‘Eye in the Sky’ is very compelling. The great cast is led by Helen Mirren, Aaron Paul and the late Alan Rickman. The protagonists and antagonists all deal with complex issues of the remote controlled video game-like warfare that has now become the commonplace life of real warfare.
This film is not only a taut thriller it’s a thought thriller. The film hinges on a moral choice to be made by the powerful war intelligence of allies, as they keep track via drone video of the opportunity to target enemies in a house that is half way around the world. The politicos and military allies view the stark reality of the vulnerability of an innocent child innocently selling bread outside the house where she lives. Inside the house, the situation is juxtaposed with suicide bombers who are being outfitted and prepared to enact a mission in a locally populated area. Helen Mirren is tough as the “military high up” with a mind on singleness of mission.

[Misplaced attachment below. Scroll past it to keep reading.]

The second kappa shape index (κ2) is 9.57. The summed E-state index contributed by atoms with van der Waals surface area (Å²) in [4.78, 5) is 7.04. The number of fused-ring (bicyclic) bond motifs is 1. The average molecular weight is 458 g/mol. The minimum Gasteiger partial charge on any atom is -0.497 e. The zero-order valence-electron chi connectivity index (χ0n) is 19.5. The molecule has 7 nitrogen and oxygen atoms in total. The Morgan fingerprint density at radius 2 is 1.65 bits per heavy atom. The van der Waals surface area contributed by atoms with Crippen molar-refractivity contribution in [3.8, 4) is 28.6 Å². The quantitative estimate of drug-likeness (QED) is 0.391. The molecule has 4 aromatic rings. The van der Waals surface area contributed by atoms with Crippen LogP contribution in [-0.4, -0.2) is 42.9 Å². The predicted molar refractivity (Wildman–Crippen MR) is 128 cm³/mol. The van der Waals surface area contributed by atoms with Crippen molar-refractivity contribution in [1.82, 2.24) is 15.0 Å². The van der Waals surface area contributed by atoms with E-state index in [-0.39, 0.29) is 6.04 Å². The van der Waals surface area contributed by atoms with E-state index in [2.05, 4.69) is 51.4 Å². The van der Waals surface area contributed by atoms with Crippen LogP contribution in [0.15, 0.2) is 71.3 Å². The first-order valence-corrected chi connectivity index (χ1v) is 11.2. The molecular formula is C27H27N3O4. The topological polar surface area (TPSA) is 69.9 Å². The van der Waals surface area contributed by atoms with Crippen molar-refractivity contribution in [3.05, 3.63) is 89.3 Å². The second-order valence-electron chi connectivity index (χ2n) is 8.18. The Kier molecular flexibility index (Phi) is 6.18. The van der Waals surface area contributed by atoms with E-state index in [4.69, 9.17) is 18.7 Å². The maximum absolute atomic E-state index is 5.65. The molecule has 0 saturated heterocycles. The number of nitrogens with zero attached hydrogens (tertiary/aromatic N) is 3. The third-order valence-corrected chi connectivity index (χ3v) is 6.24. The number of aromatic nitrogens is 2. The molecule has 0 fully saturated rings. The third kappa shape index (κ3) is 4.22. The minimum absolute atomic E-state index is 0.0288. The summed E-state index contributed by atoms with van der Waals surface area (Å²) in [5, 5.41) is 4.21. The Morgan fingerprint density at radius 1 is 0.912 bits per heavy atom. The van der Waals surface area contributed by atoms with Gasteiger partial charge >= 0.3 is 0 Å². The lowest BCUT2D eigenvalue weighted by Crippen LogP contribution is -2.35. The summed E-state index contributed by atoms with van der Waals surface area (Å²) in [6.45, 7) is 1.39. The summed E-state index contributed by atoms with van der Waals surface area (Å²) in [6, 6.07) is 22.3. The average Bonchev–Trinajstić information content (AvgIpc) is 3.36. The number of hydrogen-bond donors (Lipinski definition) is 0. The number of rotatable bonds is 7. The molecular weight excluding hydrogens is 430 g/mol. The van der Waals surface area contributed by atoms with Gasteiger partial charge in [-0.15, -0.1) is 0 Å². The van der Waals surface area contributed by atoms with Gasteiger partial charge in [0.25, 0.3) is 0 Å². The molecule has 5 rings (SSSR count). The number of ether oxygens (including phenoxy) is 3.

You may find yourself as one of the characters taking one side or another about whether to engage, to launch a missile, or not. It’s reminiscent of the classic film ’12 Angry Men’ from 1957. What appears as a “slam dunk” decision for some is more nuanced and less clear for others.
There’s a fascinating examination of the public relations and political implications of prosecuting a war against terrorists. Who is the winner of the public hearts and minds is dependent upon the outcome of this mission.
Moral theologians and ethicists will have a field day with this film. It takes the “just war theory” to a whole new level of examination.
One of us came away wondering, WUAVWJF (What Unmanned Aerial Vehicle Would Jesus Fly)? The other one of us thought the worst casualty of war is war itself. How very sad it is that we are so far from completing our own mission as people of faith – bringing about the reconciliation of the world where we all live together in peace.
“In war, truth is the first casualty.” - Aeschylus (525 BC - 456 BC) Opening on-screen quote.